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8.24.2 \cite

Synopsis:

\cite{keys}

or

\cite[subcite]{keys}

Generate as output a citation to the references associated with keys. The mandatory keys is a citation key, or a comma-separated list of citation keys (see \bibitem).

This

The ultimate source is \cite{texbook}.
  ...
\begin{thebibliography}
\bibitem{texbook} 
  Donald Ervin Knuth. 
  \textit{The \TeX book}. 
  Addison-Wesley, Reading, Massachusetts, 1983.
\end{thebibliography}

produces output like ‘... source is [1]’. (You can change the appearance of the citation with bibliography styles. More is in Using BibTeX.)

The optional argument subcite is appended to the citation. For example, See 14.3 in \cite[p.~314]{texbook} might produce ‘See 14.3 in [1, p. 314]’.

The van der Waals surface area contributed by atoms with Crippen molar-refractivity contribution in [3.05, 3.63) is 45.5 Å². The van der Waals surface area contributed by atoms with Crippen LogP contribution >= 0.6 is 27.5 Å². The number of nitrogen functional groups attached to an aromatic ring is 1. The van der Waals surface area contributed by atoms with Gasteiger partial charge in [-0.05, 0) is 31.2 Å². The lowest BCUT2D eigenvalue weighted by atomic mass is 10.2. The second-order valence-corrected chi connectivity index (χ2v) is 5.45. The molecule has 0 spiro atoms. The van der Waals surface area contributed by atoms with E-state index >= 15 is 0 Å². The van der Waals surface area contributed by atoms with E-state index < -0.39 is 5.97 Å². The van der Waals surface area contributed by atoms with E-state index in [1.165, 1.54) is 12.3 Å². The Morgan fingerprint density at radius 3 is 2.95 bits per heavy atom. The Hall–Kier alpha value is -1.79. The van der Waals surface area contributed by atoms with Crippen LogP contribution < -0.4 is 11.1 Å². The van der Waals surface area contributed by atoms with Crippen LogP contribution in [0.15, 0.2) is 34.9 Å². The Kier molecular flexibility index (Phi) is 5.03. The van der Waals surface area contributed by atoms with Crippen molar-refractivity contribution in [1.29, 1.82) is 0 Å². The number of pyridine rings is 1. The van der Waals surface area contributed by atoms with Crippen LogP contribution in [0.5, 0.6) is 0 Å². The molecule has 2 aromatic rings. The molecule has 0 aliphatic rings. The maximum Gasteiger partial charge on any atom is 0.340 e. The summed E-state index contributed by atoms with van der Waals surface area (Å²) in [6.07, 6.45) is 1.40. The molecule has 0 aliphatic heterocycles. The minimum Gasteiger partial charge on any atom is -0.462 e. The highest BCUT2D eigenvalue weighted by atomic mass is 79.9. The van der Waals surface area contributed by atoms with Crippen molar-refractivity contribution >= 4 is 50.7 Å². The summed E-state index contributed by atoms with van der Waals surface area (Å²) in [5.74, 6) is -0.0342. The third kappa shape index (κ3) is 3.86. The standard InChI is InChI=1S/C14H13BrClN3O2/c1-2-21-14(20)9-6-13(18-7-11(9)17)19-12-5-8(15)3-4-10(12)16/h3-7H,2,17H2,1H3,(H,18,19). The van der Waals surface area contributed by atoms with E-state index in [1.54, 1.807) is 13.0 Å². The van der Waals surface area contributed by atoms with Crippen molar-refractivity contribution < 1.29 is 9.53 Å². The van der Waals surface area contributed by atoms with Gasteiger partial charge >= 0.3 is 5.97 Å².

In addition to what appears in the output, \cite writes information to the auxiliary file filename.aux. For instance, \cite{latexdps} writes ‘\citation{latexdps}’ to that file. This information is used by BibTeX to include in your reference list only those works that you have actually cited; see \nocite also.

If keys is not in your bibliography information then you get ‘LaTeX Warning: There were undefined references’, and in the output the citation shows as a boldface question mark between square brackets. There are two possible causes. If you have mistyped something, as in \cite{texbok} then you need to correct the spelling. On the other hand, if you have just added or modified the bibliographic information and so changed the .aux file (see \bibitem) then the fix may be to run LaTeX again.


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